By standards of the American South, an air base of the Chinese People's Liberation Army would represent a community of atheistic communists and pagans, culturally reviled.   Is there any question as to the response from the 'machismo' men of Texas, who, by virtue of the Chinese military presence, would be cast as incapable of defending themselves and their country?   Texans would mine the runways with explosives to prevent landings and takeoffs, and that would be the least of it. 

The protestation presented above isn't reflective of voices in America, they are words mirroring the cries of the majority of citizens in Saudi Arabia during the 1990's.  The intrusive object, of which they protest, isn't a mere cultural center, but a center of military power and the 'so thought' intruders aren't fellow country men, like the case in New York City where American Muslims are the object of scorn, but are soldiers of a foreign government.  The protest isn't decrying the acts of appeasement by a democratically elected government; as Saudi Arabia is ruled by an autocratic government.  The Saudis don't have a 'Tea Party' type political movement, and elections, as an outlet for their anger and means to peaceably alter their government's policy.    

And, not only was the intrusion (as viewed by the populace) into Saudi Arabia by foreigners, but it was by a foreign people whose cultural and social customs are objectionable to many, and in whom a political alliance is viewed unfavorably by a large number of citizens.  Worse, the foreign entity, obviously the U.S., represents Western religious cultures that have historically tread over their people for centuries, killing innocent men, women and children in the name of religion or acting as a political puppeteer in their affairs to reap economic benefits from its people and natural resources.   Can Americans point to another nation or culture who has repeatedly imposed themselves upon us by force for a millennium?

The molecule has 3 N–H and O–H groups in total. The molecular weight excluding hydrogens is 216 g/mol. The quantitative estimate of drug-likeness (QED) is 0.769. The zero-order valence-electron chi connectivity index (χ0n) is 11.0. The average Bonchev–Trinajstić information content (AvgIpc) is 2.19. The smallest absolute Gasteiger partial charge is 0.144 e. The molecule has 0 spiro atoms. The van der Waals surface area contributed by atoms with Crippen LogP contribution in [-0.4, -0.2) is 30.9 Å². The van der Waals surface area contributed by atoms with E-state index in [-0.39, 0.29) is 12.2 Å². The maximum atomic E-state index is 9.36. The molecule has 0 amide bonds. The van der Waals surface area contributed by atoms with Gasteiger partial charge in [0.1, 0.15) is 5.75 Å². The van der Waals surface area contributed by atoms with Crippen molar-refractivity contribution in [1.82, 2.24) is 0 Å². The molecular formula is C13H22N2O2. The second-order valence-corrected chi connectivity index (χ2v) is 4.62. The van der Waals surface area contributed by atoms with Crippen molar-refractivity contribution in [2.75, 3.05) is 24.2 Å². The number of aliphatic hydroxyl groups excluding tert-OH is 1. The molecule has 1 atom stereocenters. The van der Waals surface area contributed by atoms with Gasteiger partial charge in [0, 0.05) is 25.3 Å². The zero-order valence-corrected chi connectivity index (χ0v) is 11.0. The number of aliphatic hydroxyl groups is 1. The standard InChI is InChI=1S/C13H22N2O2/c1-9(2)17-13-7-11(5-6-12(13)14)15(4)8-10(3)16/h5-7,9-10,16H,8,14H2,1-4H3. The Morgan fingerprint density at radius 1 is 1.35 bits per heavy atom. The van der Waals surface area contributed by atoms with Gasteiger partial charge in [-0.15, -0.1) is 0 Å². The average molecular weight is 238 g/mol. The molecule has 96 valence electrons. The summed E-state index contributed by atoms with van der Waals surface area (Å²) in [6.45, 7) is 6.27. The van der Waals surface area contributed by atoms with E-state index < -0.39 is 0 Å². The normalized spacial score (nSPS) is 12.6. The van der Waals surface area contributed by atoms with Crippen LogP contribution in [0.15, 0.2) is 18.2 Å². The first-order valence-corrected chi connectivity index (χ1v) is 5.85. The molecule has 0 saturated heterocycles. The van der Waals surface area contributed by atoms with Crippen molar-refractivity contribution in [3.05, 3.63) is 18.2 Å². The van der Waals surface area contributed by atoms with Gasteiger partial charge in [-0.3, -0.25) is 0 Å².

The Saudi people were never antagonistic toward Americans, though they might share differing aims regarding Israel, they simply wished to have a peaceful existence without having their nation tread upon.

That was a message sent to Americans loud and clear for nearly a decade.    But, America's leaders refused to pay it heed.  Even Ronald Reagan was able to recognize the need to end the American presence in Lebanon in 1984.   What benefit to the U.S. could an airbase in Saudi Arabia provide such that it justified antagonizing the Saudi people for many years?

Could the message have been any clearer?   What more could have been done to express the anger and indignation of Saudi citizens?   King Fahd had absolute rule over their land, but he did not speak for the Saudi people.   Ever increasing efforts were made to impress upon the Americans the seriousness of the matter, through assaults upon U.S. military and state department facilities in the Middle-East.   And, yet, those messages were ignored by the President and the Congress, and they went virtually unreported by the American press.

Attacks on military and state department facilities in the 1990's were largely dismissed as unprovoked and irrational anti-American sentiment by political extremists, 'extremists' used as a label to propagate a false impression that they represented only a tiny fraction of the larger populace.  In fact, these so called 'extremists' (as dubbed by the American authorities, and the Saudi government, i.e. the King) represented a large portion of the Saudi populace, likely a major majority.  Among those supporting these protests through militant acts were many educated professionals, not merely poorly educated religious zealots, which are to be found among American political activists as well.